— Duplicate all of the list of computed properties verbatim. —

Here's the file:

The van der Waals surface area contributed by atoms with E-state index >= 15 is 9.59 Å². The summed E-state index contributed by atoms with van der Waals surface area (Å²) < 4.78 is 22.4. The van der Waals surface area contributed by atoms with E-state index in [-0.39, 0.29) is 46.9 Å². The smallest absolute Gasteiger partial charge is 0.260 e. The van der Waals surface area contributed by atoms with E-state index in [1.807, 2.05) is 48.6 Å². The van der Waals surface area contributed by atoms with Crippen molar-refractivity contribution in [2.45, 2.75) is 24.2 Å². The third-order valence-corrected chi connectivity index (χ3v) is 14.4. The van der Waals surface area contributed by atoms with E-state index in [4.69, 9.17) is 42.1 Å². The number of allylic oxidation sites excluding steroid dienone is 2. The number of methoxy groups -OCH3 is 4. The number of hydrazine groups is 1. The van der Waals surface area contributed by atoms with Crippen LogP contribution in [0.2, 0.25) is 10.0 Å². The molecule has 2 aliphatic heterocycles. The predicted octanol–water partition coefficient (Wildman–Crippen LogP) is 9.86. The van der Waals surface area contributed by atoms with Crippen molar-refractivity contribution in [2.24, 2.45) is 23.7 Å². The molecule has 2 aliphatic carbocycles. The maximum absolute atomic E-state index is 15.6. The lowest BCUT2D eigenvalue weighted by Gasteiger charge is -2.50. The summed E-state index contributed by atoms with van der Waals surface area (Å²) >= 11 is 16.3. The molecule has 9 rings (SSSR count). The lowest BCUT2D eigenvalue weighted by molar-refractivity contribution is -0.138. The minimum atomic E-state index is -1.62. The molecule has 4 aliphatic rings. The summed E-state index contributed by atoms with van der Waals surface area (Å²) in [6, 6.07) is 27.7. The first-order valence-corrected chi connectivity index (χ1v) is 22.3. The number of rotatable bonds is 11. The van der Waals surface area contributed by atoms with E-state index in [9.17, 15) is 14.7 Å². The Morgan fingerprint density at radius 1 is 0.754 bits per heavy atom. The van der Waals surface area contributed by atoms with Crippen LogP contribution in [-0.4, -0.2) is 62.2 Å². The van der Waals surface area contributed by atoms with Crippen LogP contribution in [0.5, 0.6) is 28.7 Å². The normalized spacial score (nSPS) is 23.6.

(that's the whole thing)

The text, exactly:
The van der Waals surface area contributed by atoms with E-state index >= 15 is 9.59 Å². The summed E-state index contributed by atoms with van der Waals surface area (Å²) < 4.78 is 22.4. The van der Waals surface area contributed by atoms with E-state index in [-0.39, 0.29) is 46.9 Å². The smallest absolute Gasteiger partial charge is 0.260 e. The van der Waals surface area contributed by atoms with E-state index in [1.807, 2.05) is 48.6 Å². The van der Waals surface area contributed by atoms with Crippen molar-refractivity contribution in [2.45, 2.75) is 24.2 Å². The third-order valence-corrected chi connectivity index (χ3v) is 14.4. The van der Waals surface area contributed by atoms with E-state index in [4.69, 9.17) is 42.1 Å². The number of allylic oxidation sites excluding steroid dienone is 2. The number of methoxy groups -OCH3 is 4. The number of hydrazine groups is 1. The van der Waals surface area contributed by atoms with Crippen LogP contribution in [0.2, 0.25) is 10.0 Å². The molecule has 2 aliphatic heterocycles. The predicted octanol–water partition coefficient (Wildman–Crippen LogP) is 9.86. The van der Waals surface area contributed by atoms with Crippen molar-refractivity contribution in [2.24, 2.45) is 23.7 Å². The molecule has 2 aliphatic carbocycles. The maximum absolute atomic E-state index is 15.6. The lowest BCUT2D eigenvalue weighted by Gasteiger charge is -2.50. The summed E-state index contributed by atoms with van der Waals surface area (Å²) >= 11 is 16.3. The molecule has 9 rings (SSSR count). The lowest BCUT2D eigenvalue weighted by molar-refractivity contribution is -0.138. The minimum atomic E-state index is -1.62. The molecule has 4 aliphatic rings. The summed E-state index contributed by atoms with van der Waals surface area (Å²) in [6, 6.07) is 27.7. The first-order valence-corrected chi connectivity index (χ1v) is 22.3. The number of rotatable bonds is 11. The van der Waals surface area contributed by atoms with E-state index in [9.17, 15) is 14.7 Å². The Morgan fingerprint density at radius 1 is 0.754 bits per heavy atom. The van der Waals surface area contributed by atoms with Crippen LogP contribution in [-0.4, -0.2) is 62.2 Å². The van der Waals surface area contributed by atoms with Crippen LogP contribution in [0.5, 0.6) is 28.7 Å². The normalized spacial score (nSPS) is 23.6.